Uh-oh: October retail hiring lowest in six years
November 9, 2017
• Retail hiring gains are down 8 percent from a years ago
• “The ‘Amazon effect’ and consumers’ online shopping habits are definitely shifting seasonal job gains”
Fewer major retailers have announced large-scale hiring announcements so far this year, which reflects the drop in the number of October employment gains in the sector. Gains fell 8 percent from last year to 136,700, the lowest October gain since 2011, when the sector added 134,200 jobs, according to an analysis of Bureau of Labor Statistics data by outplacement and executive coaching firm Challenger, Gray & Christmas Inc.
This year marks the second year of declines following two consecutive years of record job gains in October. In 2015, BLS data showed that retail employment grew by 183,300 compared to the year before, when retailers added 182,800 new workers in October. Last year, October gains reached 149,400, 18.5 percent lower than 2015.
Overall, seasonal retail hiring has fallen each year since 2013, according to Challenger. Last year’s gains of 641,000 fell almost 10 percent from the previous year, when 708,800 jobs were added in retail.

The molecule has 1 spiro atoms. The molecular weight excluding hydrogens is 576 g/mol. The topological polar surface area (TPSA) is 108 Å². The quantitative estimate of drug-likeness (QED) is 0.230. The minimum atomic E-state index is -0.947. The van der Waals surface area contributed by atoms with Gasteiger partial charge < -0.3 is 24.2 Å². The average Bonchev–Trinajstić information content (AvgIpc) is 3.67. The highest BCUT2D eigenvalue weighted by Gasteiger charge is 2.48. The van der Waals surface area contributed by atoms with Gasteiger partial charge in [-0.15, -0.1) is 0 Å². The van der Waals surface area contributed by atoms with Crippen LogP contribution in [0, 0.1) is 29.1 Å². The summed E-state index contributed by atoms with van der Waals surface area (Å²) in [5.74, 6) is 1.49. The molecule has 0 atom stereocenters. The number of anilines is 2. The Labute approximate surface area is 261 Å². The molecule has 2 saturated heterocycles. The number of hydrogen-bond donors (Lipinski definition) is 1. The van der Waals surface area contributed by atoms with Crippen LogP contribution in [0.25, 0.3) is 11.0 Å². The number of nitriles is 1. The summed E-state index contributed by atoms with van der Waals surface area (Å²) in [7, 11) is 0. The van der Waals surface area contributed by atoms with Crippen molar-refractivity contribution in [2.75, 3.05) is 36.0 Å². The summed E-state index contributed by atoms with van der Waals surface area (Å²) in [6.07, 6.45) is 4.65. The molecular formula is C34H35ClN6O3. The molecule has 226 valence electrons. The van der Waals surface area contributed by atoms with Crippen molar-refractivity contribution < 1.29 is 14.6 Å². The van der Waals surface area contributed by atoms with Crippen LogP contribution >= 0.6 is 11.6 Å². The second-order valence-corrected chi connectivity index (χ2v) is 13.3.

“The shrinking job gains in retail during the holiday season are indicative of the changing consumer habits and overall transition the industry is experiencing,” says John Challenger, CEO of Challenger, Gray & Christmas.
As of October, there were 15,827,700 Americans employed in this sector, 56,600 fewer jobs than the 15,884,300 employed in October 2016, according to non-seasonally adjusted data from the BLS.
Meanwhile, employment in the transportation and warehousing sectors stood at 5,151,400 in October of this year, 111,400 more jobs than in October 2016.
“The ‘Amazon effect’ and consumers’ online shopping habits are definitely shifting seasonal job gains from traditional retailers to warehousing and transportation positions. New technology in retail also eliminates the need for some back-office operations, which may lead to less hiring,” says Mr. Challenger.
“However, this new technology may just change the nature of the work rather than replace workers altogether. For instance, Walmart instituted shelf-scanning robots in their stores that flag issues for human workers to fix,” he says.